The Morane/Hawk 75 formation was one of several unique formations throughout the day. Most amazing of all was the sight of three Bristol Fighters in the air at once - surely for the first time since the late 1920s! Joining TFC's F2b F4516/G-ACAA and the Shuttleworth Collection's F2b D8096/G-AEPH was the Historic Aircraft Collection's recently rebuilt F2b D-7889/G-AANM - a genuine Great War survivor, it was acquired by HAC in 1982 from the Shuttleworth Collection and the subsequent restoration was split between Skysport, the Shuttleworth Collection and Retrotec. The airframe was completed in 1999 and the engine in early 2006, having been found at the Brussels Air Museum and exchanged for a Gnome rotary and a supercharged Kestrel engines. The first post-restoration flight took place as recently as 25 May, Legends being its first official airshow appearance. As the three biplanes trundled around the Duxford circuit, one could imagine being at the Western Front and seeing these state-of-the-art fighter-bombers put fear into the Hun!
In other formations, the two B-17s, 'Sally B' and 'Pink Lady', once again threw the challenge to photographers to get them both in the same frame, as did the two Catalinas - Dutch Navy-coloured PH-PBY joining Plane Sailing's Duxford-based example. Owned by the 'Stichting Neptune Association' based at Valkenburg, PH-PBY has recently returned to the airshow circuit after a four-year restoration and has been named Karel Doorman in honour of the famous Dutch Rear Admiral, who was killed on 28 February 1942 in the Battle of the Java Sea.
Cavorting with the Catalinas and also making a Duxford debut was Kennet Aviation's beautiful Seafire MK XVII SX336/G-KASX. Contrasting with the earlier mark Spits, it's hard to believe it shares its lineage with the Mark 1 Spitfire of the Battle of Britain, such is the difference in airframe. The Seafire was discovered in the scrapyard of Joseph Brierley & Sonof Warrington, Lancashire in 1973, the wreck of SX336 and sister ship SX300 forming the basis of the rebuild. SX336 is one of only two airworthy Seafires in the world, the other being Jim Smith's FR47 VP441 based at Crystal Lakes, Montana. Earlier in the day it flew in formation with Kennet's Skyraider and the Royal Navy Historic Flight's Sea Fury, providing a unique Naval inspection not seen for many a year.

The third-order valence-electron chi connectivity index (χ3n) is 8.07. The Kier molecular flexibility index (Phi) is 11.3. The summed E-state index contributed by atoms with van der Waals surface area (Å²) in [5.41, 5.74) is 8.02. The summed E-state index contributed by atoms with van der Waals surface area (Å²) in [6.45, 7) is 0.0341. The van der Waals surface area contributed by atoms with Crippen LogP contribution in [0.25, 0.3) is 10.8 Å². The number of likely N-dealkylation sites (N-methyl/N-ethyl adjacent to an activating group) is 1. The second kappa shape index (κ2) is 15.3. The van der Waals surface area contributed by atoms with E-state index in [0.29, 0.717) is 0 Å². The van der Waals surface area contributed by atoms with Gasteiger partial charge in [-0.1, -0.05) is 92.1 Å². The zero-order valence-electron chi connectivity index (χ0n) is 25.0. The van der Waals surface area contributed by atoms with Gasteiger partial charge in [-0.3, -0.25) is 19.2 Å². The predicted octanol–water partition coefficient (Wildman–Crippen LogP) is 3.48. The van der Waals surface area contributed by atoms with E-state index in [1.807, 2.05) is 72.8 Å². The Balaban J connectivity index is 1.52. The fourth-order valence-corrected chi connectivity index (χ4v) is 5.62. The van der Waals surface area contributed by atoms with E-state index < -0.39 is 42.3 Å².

With a two-ship Mustang formation aerobatic display from Ed Shipley and Lee Proudfoot, and three Corsairs in formation, there was much warbird action to be had. Sometimes there was so much going on it was hard to know what to look for next!
So once again Flying Legends delivered the goods, but there's a worrying sign of 'dumbing down' with the introduction of the Aerostars and many non-aviation related trade stalls (including the dreaded 'craft' tent). Flying Legends is about the men and machines that were true legends, and diluting the experience is hard to justify given the hefty entrance price compared to other aviation events. If warbird participation is becoming more difficult due to cost and insurance hikes, maybe it's time to broaden the scope from piston engines to include jets from the forties and fifties - with a Me-262 now flying in Europe, let's consider the jet fighter pilots from the late Second World War and Korean theatres and their mounts as being the 'stuff of legends' too. Sabre versus MiG next year, anyone?